Brazil's Mura people report threats amid pressure to approve Amazon potash mine

By Ana Mano

SAO PAULO (Reuters) - Leaders of Brazil's Mura people said on Friday tensions have risen in the Autazes region where they live after a federal agency crew visited the area to discuss potentially demarcating their ancestral land, which overlaps with an area where a Canadian company wants to build a potash mine.

Speaking at a press conference hosted by federal prosecutors in the state of Amazonas, two Mura leaders said their communities have received renewed threats after Funai, the federal indigenous agency, visited the region in late March to start demarcation discussions of the Soares/Urucurituba territory, where Potassio do Brasil plans to build the $2.5 billion project.

Sergio, a Mura leader, said false information began to circulate after Funai showed up, including that the agency would "take away farmers' land." Sergio said Funai's mission was only to explain a potential future demarcation, which is a long process. But the area is rife with conflict, with Amazonian tribes having suffered for decades with farmers' encroaching on their reservations.

A second Mura leader, Adnelson, reported threats "before and after" Funai's visit, including a note left at the local indigenous council saying, "Someone will suffer the consequences if Potassio's mine does not happen."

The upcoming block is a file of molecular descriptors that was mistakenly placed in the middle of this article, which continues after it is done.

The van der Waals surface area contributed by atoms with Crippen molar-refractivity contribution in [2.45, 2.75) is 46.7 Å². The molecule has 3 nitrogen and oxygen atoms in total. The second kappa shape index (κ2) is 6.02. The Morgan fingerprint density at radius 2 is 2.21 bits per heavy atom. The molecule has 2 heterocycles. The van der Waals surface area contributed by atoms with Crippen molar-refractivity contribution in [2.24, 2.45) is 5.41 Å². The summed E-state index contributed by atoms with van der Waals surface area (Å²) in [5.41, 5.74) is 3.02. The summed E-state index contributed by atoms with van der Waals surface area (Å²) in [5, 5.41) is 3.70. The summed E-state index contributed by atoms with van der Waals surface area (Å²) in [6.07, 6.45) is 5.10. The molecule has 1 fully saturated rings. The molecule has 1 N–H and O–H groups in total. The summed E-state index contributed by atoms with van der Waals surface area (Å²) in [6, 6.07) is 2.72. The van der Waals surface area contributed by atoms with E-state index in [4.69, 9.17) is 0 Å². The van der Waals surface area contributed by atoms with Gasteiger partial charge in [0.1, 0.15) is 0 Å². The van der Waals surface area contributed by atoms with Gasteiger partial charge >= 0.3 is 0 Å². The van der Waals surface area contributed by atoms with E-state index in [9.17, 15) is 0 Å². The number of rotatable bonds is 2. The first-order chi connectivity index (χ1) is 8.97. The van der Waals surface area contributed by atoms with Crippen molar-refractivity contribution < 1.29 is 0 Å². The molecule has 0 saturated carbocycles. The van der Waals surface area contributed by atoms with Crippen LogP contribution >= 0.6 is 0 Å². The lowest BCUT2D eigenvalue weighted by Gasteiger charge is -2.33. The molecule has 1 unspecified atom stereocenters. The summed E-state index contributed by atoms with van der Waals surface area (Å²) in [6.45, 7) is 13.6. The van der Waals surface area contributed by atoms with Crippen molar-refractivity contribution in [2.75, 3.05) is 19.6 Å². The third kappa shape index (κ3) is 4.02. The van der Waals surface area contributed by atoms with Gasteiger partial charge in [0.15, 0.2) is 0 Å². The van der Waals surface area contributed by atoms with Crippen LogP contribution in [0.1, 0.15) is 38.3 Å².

Potassio do Brasil, a unit of Toronto-based Brazil Potash, has previously denied any coercion and said it has followed the consultation protocol strictly. Regarding the allegations made by the Mura leaders during the press conference, the firm said it was encouraged by the federal prosecutor working on the case, "leaving no other alternative for the company but the tireless search for justice."

Federal prosecutor Fernando Soave said ongoing court-supervised Mura consultations have not been "free" or "in good faith," citing threats against the Mura since the company began trying to approve the mine project.

The prosecutor reiterated that the Mura consultations should be suspended because demarcation studies have not concluded. A court decision is pending regarding that request.

"When consultations started, chaos descended," Soave said, adding he has contacted state protection services to act on behalf of the indigenous community.

Potassio do Brasil needs three years to build the installations for the mine and aimed to start potash production there in 2026.

(Reporting by Ana Mano; Editing by Josie Kao and Leslie Adler)